Sarah Atkinson, CEO of the Social Mobility Foundation and Department for Opportunities, said:
We are increasingly concerned about the implications of this year’s exam results for disadvantaged young people. Despite Ofqual’s statement that the A-Level attainment gap had remained stable, the data released thereafter told a starkly different story. 
The record number of high grades have been disproportionately awarded in private schools. Those receiving an A or above at A-Level up 9.3 percentage points compared with 6.2 percentage points in state schools.  Pupils in disadvantaged areas of Scotland are twice as likely to have seen their grades fall at Higher and Advanced Higher.  Clearly, we are seeing the gap between low-income pupils and their more affluent peers widening right across the UK which is huge cause for concern.
Individuals taking vocational qualifications have not seen the same grade increases. Given the proportion of lower-income pupils enrolled in these routes, the gap and increased competition with A-Level students could have huge implications for social mobility. 
There are geographical inequalities too: London saw a 7.2 percentage point jump in A-Level grades at A or above, with an increase of just 3.6 percentage points in the North East.  Regional differences also apply to university access, with those from under-represented areas experiencing lower levels of entry. 
The extent of this grade variation has confirmed our stance throughout the pandemic: that disadvantaged young people have consistently suffered more adversity compared to their more privileged peers.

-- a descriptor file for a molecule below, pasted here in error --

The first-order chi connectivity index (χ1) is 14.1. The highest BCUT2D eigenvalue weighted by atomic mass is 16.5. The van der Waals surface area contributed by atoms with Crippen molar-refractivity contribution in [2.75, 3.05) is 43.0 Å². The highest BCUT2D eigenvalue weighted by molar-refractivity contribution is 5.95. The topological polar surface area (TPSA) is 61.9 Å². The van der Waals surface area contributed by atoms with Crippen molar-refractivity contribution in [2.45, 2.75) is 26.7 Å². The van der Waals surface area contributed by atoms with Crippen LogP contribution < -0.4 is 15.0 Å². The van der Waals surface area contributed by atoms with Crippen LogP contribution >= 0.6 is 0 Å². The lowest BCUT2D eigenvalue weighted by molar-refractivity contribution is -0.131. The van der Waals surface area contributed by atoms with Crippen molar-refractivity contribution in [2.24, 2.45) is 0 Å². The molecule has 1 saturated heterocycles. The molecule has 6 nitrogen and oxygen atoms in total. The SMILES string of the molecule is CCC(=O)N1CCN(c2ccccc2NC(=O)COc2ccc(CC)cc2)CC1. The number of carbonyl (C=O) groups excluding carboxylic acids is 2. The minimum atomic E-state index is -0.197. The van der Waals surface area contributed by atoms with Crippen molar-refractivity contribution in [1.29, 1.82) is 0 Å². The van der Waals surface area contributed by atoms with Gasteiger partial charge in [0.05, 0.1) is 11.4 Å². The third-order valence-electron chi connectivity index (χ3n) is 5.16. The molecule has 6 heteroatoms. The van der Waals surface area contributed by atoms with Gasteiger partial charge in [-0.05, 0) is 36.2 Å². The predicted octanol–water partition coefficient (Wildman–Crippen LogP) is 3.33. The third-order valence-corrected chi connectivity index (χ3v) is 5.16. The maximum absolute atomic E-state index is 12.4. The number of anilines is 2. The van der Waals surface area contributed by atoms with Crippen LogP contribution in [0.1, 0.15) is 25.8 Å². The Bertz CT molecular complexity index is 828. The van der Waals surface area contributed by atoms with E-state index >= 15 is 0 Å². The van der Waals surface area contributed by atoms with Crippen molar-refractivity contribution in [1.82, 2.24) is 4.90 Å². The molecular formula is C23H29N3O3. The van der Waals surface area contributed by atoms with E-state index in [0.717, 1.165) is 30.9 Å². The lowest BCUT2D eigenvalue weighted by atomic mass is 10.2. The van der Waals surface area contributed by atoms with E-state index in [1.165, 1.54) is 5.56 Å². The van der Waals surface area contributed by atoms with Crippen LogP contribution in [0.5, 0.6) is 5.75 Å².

Without targeted action that focuses on helping young people from lower socioeconomic backgrounds thrive in education and work, we risk holding back so many young people from reaching their full potential.
We again call on universities to demonstrate flexibility in the admissions process for the most disadvantaged students, both now and in future years as the instability in the exam system is set to continue. It is an encouraging development that universities will now receive individual-level free school meal data through UCAS which will support them in contextualising admissions. 
Finally, we urge government the Prime Minister to honour his commitment to an ambitious programme of recovery and hope the Chancellor prioritises the most disadvantaged students in new education recovery plans announced in the autumn spending review. Our advocacy arm, the Department for Opportunities, will be soon be setting out detailed policy recommendations, informed directly by young people from low socioeconomic backgrounds. If we continue to stand by as inequality grows then untold potential will be lost.